NewsTampa

Actions

Tampa businesses adapt to deal with supply chain issues

Waxler 6pm pkg Supply Chain.jpg
Posted at 4:51 PM, Dec 23, 2021

TAMPA, Fla. — Tanner Jenkins says the roofing materials that normally take him three or four days to get, now take months.

“It’s very frustrating. I’m just trying to navigate the waters and do the best we can in our world,” said Jenkins, chief operating officer of Quality Roofing, Inc.

Jenkins says to deal with the shortage of materials, he repurposed a massive warehouse and ordered everything in bulk ahead of time.

“It’s progressively getting worse. We’ve now run out of room because now lead times are growing so we are requiring more and more stuff that we never intended. So it’s become a hassle,” said Jenkins.

In Ybor City, Due Amici is still churning out the pizzas. They say they also had to plan ahead to avoid the shortages affecting so many other businesses.

“We got lucky that we buy everything from our distributor six months ahead. My grandfather told me you learn earlier, you get stuff quicker, we are six months ahead. We didn’t have any problems because everything was on a ship before it closed down,” said Genti Bunjaku.

USF Professor Seckin Ozkul is the founding director of the college’s Supply Chain Innovation lab. He says the supply chain issues were caused by what he calls the bullwhip effect.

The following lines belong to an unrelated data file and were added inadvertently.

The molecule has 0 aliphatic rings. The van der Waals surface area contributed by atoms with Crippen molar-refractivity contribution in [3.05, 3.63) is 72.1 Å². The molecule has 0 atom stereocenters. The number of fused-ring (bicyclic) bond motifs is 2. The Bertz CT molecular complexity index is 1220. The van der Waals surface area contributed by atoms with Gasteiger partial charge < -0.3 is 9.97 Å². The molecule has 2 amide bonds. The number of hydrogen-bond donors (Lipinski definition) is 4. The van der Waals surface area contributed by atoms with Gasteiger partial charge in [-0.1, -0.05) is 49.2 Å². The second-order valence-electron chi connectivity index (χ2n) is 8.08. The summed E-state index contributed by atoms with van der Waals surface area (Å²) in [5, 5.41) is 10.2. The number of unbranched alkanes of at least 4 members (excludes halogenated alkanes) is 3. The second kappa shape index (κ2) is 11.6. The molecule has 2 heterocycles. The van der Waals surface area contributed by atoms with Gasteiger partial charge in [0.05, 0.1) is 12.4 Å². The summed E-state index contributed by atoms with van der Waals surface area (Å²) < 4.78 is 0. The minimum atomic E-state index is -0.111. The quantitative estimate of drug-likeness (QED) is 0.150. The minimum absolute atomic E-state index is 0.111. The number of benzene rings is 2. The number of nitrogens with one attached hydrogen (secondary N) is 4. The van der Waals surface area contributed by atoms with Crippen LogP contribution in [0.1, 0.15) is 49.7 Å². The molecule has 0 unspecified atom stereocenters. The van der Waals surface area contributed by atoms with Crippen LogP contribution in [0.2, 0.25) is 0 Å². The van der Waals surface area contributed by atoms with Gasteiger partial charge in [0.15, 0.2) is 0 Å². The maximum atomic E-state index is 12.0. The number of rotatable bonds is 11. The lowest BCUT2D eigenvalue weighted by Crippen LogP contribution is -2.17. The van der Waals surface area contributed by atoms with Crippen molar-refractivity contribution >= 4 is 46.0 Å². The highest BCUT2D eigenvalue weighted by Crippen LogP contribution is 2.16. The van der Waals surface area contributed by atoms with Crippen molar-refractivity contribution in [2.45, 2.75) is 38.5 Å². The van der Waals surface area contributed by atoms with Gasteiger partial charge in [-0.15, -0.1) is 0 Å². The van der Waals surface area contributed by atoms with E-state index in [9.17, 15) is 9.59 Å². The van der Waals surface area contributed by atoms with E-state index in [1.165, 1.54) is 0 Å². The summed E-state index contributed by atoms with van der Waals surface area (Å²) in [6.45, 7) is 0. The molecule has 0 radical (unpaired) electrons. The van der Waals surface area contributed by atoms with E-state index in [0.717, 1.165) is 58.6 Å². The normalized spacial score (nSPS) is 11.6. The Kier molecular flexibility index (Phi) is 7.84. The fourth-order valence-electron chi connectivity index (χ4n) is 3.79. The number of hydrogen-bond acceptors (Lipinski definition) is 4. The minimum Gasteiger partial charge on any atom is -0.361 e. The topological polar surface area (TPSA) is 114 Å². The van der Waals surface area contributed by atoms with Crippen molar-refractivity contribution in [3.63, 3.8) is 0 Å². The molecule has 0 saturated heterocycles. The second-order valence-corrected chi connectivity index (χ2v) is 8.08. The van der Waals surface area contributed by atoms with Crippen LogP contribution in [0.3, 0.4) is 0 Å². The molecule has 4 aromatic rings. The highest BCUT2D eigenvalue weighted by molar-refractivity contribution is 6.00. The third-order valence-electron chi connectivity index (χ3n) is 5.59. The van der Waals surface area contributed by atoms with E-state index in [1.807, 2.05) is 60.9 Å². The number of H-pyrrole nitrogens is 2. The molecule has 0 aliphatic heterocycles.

“In the beginning, we didn’t really realize what’s happening around March, April, May of 2020. But as we got into 2021, we felt the full impacts of that bullwhip. But we were able to recover. We learned a lot,” said Ozkul.

President Biden credits round-the-clock port operations and the help of retail giants, Walmart and Target, with getting the supply chain moving again.

And experts say most people should have not had issues getting the gifts they wanted for Christmas.

“I have not heard a lot of screaming if you will from companies, from customers. So that must mean something really well for our general public,” said Ozkul.

There are still dozens of container ships on the west coast stuck offshore waiting to unload. But corporate profits are up and gas prices are dropping back down.

Ozkul says he predicts things will continue to look much better in 2022.

“I don’t want to jinx ourselves. But fingers crossed.”